Our colleagues at UNICEF remind us that while sexual violence is fundamentally a crime of power, it is increasingly driven by economic motives. The internet has opened a rapidly growing global market for the production, distribution and consumption of content depicting and pertaining to the sexual abuse of children. When online, children may be susceptible to sexual coercion and in-contact sexual abuse by offenders who attempt to extort them for content and financial gain. The harmful norms that perpetuate sexual violence take a heavy toll on families and communities too. Most children who face sexual abuse experience other kinds of violence. And as abuse and exploitation become entrenched, progress towards development and peace can stall – with consequences for entire societies.

In the already well-articulated global strategy to address child sexual violence, our effort really must be in effective implementation, and of how to build a conducive environment – how to challenge existing social norms that perpetuate child sexual violence. Changing social norms requires a harmonization of the law, of morality and of culture. This is where faith-based organisations must play a key role, one that is complementary to the legal system, and one that promotes the moral and cultural dimensions of the rejection of violence against children.

An idea therefore I would like you to consider in the prevention of child sexual abuse and one that is in some ways natural to faith communities – is for us to use our congregations as learning spaces. Since these spaces are already inter-generational in nature, we might have a vantage point in embedding current information on child sexual abuse, its cause and its consequence, but most importantly, in re-orienting the ways we lead our dialogue, to have young people and survivors lead the dialogue on this important issue. This will not only help us to be creative, but also in partnership break the silence, and model how to create more open spaces for sharing and healing.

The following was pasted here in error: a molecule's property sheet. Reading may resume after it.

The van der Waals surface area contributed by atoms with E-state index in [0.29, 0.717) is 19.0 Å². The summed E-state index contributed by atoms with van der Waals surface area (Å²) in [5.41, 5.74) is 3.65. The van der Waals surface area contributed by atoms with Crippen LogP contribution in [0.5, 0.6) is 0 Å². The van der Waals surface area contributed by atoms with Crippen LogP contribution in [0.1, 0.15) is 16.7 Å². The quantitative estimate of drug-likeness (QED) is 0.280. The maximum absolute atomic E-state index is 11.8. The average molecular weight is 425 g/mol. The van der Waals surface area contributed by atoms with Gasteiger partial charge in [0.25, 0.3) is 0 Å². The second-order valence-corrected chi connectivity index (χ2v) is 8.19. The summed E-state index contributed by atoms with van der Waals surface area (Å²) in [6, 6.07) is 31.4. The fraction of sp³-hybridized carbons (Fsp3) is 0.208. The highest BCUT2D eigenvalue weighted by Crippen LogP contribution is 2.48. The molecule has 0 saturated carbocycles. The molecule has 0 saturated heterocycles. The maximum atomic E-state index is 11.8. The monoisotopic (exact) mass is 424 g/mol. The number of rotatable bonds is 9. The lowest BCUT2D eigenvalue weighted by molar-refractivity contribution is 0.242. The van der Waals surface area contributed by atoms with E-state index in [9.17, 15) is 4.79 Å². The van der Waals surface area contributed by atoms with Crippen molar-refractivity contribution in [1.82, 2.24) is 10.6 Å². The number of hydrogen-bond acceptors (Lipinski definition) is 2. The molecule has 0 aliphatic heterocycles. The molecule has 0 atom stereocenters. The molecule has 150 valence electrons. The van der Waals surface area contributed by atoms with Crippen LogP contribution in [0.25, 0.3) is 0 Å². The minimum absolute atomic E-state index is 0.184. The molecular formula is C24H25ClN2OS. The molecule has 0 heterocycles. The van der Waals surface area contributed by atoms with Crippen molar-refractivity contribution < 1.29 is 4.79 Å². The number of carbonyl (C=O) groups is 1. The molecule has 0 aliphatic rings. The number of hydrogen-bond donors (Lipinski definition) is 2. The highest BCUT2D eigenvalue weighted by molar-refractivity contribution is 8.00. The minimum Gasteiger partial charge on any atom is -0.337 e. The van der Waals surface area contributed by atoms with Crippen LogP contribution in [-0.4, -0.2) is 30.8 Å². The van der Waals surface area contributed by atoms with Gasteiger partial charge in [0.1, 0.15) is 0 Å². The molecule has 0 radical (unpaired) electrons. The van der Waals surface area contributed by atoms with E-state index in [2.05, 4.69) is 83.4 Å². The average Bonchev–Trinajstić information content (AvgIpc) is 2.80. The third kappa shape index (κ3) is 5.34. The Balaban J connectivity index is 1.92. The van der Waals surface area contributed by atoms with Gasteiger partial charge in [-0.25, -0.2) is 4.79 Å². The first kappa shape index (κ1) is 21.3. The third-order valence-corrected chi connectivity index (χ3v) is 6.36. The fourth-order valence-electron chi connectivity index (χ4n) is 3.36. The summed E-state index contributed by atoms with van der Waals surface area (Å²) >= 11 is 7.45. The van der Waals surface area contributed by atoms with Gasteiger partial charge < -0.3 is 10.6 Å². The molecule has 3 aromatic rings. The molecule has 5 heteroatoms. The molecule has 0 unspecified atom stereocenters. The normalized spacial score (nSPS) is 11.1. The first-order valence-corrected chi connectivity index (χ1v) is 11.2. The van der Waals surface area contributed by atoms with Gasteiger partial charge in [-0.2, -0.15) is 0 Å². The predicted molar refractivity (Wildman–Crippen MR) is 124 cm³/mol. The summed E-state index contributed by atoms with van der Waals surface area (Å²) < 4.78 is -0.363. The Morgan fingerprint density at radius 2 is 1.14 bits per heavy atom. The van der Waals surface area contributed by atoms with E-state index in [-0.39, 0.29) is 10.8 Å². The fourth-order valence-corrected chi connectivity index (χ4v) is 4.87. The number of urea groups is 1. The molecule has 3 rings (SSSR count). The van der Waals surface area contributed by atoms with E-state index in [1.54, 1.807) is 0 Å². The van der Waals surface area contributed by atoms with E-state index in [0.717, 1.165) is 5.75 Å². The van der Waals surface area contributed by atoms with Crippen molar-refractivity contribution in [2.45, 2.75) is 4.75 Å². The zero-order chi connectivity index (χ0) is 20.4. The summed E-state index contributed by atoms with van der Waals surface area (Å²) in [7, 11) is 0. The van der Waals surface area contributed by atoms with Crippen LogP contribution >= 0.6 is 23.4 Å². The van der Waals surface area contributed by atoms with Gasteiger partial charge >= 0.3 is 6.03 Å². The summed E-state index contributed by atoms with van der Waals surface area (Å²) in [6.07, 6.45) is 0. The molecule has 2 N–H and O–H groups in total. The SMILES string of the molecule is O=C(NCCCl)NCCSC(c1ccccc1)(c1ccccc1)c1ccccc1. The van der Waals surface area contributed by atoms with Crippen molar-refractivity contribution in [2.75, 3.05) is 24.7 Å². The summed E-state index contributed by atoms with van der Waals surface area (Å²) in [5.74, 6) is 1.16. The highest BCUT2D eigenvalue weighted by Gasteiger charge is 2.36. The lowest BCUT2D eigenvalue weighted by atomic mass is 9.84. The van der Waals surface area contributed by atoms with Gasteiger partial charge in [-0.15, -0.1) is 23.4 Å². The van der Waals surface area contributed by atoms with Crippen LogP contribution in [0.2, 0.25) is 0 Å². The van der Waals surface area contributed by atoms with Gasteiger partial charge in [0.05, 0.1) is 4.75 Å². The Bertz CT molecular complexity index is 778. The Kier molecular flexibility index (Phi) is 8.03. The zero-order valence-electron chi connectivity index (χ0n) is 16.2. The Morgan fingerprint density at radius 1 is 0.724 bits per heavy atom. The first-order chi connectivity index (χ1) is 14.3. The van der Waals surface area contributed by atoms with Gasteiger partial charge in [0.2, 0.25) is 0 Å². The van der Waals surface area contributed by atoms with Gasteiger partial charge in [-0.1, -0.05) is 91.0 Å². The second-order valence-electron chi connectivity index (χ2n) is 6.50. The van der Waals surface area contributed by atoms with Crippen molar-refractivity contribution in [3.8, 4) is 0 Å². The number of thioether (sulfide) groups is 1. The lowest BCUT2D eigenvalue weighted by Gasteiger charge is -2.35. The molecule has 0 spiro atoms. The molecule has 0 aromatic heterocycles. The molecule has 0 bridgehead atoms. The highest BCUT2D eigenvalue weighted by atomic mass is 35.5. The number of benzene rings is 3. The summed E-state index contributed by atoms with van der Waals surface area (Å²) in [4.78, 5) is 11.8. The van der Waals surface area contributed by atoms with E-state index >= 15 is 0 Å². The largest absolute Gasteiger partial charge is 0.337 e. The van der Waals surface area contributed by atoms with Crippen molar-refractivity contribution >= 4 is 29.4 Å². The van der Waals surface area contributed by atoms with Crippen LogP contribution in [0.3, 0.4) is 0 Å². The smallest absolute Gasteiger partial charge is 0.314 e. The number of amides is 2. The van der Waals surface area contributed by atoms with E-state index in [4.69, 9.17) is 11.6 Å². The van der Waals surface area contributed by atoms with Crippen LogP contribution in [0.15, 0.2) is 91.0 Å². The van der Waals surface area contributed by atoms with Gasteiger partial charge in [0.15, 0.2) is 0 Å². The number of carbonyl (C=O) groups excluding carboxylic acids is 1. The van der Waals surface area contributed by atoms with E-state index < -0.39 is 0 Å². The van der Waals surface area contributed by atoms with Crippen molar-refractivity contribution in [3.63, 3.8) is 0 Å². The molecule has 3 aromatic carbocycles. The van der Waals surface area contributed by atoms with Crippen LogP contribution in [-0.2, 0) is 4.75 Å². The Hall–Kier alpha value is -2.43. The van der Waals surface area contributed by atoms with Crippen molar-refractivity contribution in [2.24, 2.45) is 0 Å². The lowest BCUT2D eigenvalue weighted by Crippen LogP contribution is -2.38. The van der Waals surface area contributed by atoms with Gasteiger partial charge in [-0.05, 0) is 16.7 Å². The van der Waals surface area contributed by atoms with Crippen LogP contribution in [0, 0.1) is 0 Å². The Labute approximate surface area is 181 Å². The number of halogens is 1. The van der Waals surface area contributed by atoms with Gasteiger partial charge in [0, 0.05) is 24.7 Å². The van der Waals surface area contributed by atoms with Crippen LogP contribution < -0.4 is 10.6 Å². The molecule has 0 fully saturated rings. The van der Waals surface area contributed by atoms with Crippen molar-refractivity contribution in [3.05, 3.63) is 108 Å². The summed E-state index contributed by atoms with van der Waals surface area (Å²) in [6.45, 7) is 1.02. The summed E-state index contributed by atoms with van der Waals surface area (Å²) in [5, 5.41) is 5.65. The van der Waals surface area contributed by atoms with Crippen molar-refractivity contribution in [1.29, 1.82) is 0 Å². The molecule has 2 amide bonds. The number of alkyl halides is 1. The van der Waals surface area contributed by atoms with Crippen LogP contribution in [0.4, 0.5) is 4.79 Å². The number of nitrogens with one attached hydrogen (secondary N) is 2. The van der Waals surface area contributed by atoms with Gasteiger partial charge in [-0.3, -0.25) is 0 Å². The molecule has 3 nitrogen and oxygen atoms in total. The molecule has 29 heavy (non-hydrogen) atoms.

A global response to co-construct for our children must address the limited care and support infrastructure we currently have for affected children. This can be from overnight shelters, to short stay homes, to counseling and health services, to education, vocational training and gainful livelihood options. Faith communities historically have these assets well positioned and developed locally. In our efforts to concretely create strength and expand the care and support infrastructure, we have much to gain by forging newly imagined public-private partnership. This will necessitate growing pains, accommodation of mutual interest, but collectively our children will benefit by our coming together. We have first-hand experience in doing so at Arigatou International’s Global Network of Religions for Children (GNRC). We will be happy to share these models and experiences with you.

Together, I am certain that inspired by our Faith, we can do something for our CHILDREN in the Face of Childhood Sexual Abuse and create Strategies for Prevention and Healing. We may never be able to fully comprehend the impact of Sexual Abuse on a CHILD. But we still present to them a collective, a sincere attempt and an informed course of action where the dignity and the flourishing of EVERY CHILD is made central to our deliberations and efforts. As the Learning to Live Together resource says, ‘Every child is a promise, a sacred gift, a living sign of the future. The challenge before us is therefore how to empower children and enhance their innate ability for hopeful and positive living’.

So let us come together, brothers and sisters, to fulfil our moral obligation, through support and healing, to uphold the dignity of every child.

More details: Upholding-the-Dignity-of-Every-Child-by-Dr.-Kezevino-Aram.pdf

More to read: Dr.-Kezevino-Aram-Prayer.pdf